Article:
“Those preventive tools avoid our need to use the military instrument down the road when a fragile state becomes a conflict state,” he said. “We underinvest in those at our peril.”

He gave the example of the U.S. Institute of Peace, an organization slated for elimination in the budget proposal. It has been working in Iraq since 2003, training local people to negotiate peace deals between different tribes and factions. In 2007, USIP helped broker a deal to accept the U.S. presence, which resulted in a dramatic decrease in violence and in reducing American military presence in the area by 80 percent. That agreement is still in place today, and USIP’s work has saved both lives and money, said Hadley, who chairs the board of USIP.

Albright brought up another one of the agencies slated to be defunded — the Overseas Private Investment Corporation — in her response to a question about the need for Palestinian economic growth. OPIC provided a $110 million guaranty to the Middle East Investment Initiative to support lending to small and medium sized enterprises, in an effort to bolster job creation in the West Bank.

They called on Congress to ensure that all instruments of national security, including diplomacy and development, are properly funded, and they thanked members of the committee, including chairman Rep. Mac Thornberry, a Republican from Texas, and the ranking member Rep. Adam Smith, a Democrat from Washington, who had already spoken out against the cuts in the budget proposal.

They also called on the committee to help start a national debate about America’s role in the changing world, to be more involved in the policy process and to let policy drive the budget rather than the opposite.

“In this pivotal moment there must be a national debate about how and why America engages in the world. Congress has a vital role to play in convening that debate,” Albright said.

That strategy cannot be a retreat from engagement with the world, Albright cautioned, saying she has seen what happens when the U.S. is absent from international diplomacy, especially in the face of multiple current crises and a rapidly changing world order. The conversations about policy and America’s role in the world may well be complex, but the U.S. should be involved in creating a new framework or international system that will have to present a role for emerging powers such as China and India.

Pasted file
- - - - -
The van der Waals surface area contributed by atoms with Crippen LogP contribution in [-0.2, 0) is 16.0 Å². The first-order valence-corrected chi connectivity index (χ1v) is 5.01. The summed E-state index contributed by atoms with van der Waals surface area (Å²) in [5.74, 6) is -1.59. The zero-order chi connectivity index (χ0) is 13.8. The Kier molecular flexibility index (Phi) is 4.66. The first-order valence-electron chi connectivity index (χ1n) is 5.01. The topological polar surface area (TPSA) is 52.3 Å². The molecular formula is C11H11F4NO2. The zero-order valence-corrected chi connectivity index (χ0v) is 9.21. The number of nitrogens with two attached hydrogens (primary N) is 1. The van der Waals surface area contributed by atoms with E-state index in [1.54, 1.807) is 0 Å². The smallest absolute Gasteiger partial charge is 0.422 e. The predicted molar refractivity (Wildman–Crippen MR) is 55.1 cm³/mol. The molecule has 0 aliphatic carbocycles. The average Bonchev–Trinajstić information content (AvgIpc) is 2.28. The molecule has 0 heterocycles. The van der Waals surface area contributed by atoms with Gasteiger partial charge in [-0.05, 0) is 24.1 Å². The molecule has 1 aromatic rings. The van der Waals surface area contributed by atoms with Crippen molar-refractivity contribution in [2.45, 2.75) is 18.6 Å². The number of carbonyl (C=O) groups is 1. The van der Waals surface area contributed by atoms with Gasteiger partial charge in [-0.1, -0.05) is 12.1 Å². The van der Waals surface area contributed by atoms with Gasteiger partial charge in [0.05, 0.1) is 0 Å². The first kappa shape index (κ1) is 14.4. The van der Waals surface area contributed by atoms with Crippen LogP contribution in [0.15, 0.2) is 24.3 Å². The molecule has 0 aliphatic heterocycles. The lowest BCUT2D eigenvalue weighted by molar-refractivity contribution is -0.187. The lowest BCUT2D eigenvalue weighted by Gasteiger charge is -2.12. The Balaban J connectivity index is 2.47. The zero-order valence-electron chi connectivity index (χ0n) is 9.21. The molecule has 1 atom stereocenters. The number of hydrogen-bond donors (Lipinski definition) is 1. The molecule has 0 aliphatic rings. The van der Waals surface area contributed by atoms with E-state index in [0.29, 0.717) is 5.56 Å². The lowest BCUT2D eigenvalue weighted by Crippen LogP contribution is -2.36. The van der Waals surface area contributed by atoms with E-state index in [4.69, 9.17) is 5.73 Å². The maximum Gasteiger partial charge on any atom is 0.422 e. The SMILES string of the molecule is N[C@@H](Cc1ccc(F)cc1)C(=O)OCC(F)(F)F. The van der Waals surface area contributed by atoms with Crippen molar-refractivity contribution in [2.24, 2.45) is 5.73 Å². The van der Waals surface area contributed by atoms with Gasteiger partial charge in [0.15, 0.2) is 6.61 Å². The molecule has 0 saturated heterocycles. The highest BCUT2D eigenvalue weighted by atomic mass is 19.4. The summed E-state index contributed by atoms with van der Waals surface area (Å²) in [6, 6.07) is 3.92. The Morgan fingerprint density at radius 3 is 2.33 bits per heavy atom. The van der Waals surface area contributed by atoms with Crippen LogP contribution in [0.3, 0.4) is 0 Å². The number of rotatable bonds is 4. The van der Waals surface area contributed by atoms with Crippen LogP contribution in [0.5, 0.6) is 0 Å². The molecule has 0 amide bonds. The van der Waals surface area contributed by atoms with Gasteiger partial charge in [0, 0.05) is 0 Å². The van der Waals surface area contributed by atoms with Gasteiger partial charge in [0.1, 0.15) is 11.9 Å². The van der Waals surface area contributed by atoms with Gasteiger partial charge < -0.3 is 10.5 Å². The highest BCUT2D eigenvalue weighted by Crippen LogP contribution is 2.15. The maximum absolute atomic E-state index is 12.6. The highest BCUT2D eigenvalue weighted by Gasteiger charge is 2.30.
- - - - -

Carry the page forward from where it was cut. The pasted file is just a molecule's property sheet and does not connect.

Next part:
There are ways for the U.S. to send the right signals, and one would have been to join the Asian Infrastructure Investment Bank, Hadley said. Not only to show China that the U.S. wants to engage, but also to ensure that it actually encourages development and is not just a vehicle for China to assert its influence, he added.

Stay tuned to Devex for more news and analysis of what the Trump administration means for global development. Read more coverage here and subscribe to The Development Newswire.

About the author

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Adva Saldinger@AdvaSal

As a Devex Impact associate editor, Adva leads coverage of the intersection of business and international development. From partnerships to trade and social entrepreneurship to impact investing, she enjoys exploring the role the private sector and private capital play in development. Previously, she has worked as a reporter at newspapers in both the U.S. and South Africa. Most recently, she has been ghostwriting a memoir for a former child slave and NGO founder in Ghana.